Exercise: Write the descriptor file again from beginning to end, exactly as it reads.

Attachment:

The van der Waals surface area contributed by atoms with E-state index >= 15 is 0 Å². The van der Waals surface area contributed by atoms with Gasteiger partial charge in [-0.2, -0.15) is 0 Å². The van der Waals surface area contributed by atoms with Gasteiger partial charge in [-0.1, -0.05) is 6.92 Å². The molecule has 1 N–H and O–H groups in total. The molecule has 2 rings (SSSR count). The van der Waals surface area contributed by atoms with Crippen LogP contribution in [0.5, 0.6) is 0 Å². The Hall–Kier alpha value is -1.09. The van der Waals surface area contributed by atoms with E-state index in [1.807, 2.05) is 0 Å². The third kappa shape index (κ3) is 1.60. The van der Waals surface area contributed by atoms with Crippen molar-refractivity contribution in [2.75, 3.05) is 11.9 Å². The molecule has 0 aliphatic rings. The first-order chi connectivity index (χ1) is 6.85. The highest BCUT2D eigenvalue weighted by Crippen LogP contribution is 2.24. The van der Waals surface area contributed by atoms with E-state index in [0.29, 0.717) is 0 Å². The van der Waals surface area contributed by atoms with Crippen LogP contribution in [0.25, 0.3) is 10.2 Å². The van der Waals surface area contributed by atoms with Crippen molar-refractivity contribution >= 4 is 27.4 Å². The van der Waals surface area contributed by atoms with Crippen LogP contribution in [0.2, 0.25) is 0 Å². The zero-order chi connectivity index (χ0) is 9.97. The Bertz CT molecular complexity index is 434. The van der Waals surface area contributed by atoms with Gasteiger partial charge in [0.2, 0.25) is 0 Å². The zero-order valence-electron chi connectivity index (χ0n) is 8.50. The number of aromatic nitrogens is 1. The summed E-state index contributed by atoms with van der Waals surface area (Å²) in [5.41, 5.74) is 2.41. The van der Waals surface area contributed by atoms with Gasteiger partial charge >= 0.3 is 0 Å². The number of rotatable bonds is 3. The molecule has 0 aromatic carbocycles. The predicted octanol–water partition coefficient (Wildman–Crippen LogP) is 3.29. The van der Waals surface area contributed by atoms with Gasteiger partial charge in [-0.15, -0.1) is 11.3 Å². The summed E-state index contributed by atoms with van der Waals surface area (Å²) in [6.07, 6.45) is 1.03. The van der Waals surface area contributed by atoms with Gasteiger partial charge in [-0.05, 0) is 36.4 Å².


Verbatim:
The van der Waals surface area contributed by atoms with E-state index >= 15 is 0 Å². The van der Waals surface area contributed by atoms with Gasteiger partial charge in [-0.2, -0.15) is 0 Å². The van der Waals surface area contributed by atoms with Gasteiger partial charge in [-0.1, -0.05) is 6.92 Å². The molecule has 1 N–H and O–H groups in total. The molecule has 2 rings (SSSR count). The van der Waals surface area contributed by atoms with Crippen LogP contribution in [0.5, 0.6) is 0 Å². The Hall–Kier alpha value is -1.09. The van der Waals surface area contributed by atoms with E-state index in [1.807, 2.05) is 0 Å². The third kappa shape index (κ3) is 1.60. The van der Waals surface area contributed by atoms with Crippen molar-refractivity contribution in [2.75, 3.05) is 11.9 Å². The molecule has 0 aliphatic rings. The first-order chi connectivity index (χ1) is 6.85. The highest BCUT2D eigenvalue weighted by Crippen LogP contribution is 2.24. The van der Waals surface area contributed by atoms with E-state index in [0.29, 0.717) is 0 Å². The van der Waals surface area contributed by atoms with Crippen LogP contribution in [0.25, 0.3) is 10.2 Å². The van der Waals surface area contributed by atoms with Crippen molar-refractivity contribution >= 4 is 27.4 Å². The van der Waals surface area contributed by atoms with Crippen LogP contribution in [0.2, 0.25) is 0 Å². The zero-order chi connectivity index (χ0) is 9.97. The Bertz CT molecular complexity index is 434. The van der Waals surface area contributed by atoms with Gasteiger partial charge in [0.2, 0.25) is 0 Å². The zero-order valence-electron chi connectivity index (χ0n) is 8.50. The number of aromatic nitrogens is 1. The summed E-state index contributed by atoms with van der Waals surface area (Å²) in [5.41, 5.74) is 2.41. The van der Waals surface area contributed by atoms with Gasteiger partial charge >= 0.3 is 0 Å². The number of rotatable bonds is 3. The molecule has 0 aromatic carbocycles. The predicted octanol–water partition coefficient (Wildman–Crippen LogP) is 3.29. The van der Waals surface area contributed by atoms with Gasteiger partial charge in [-0.15, -0.1) is 11.3 Å². The summed E-state index contributed by atoms with van der Waals surface area (Å²) in [6.07, 6.45) is 1.03. The van der Waals surface area contributed by atoms with Gasteiger partial charge in [-0.05, 0) is 36.4 Å².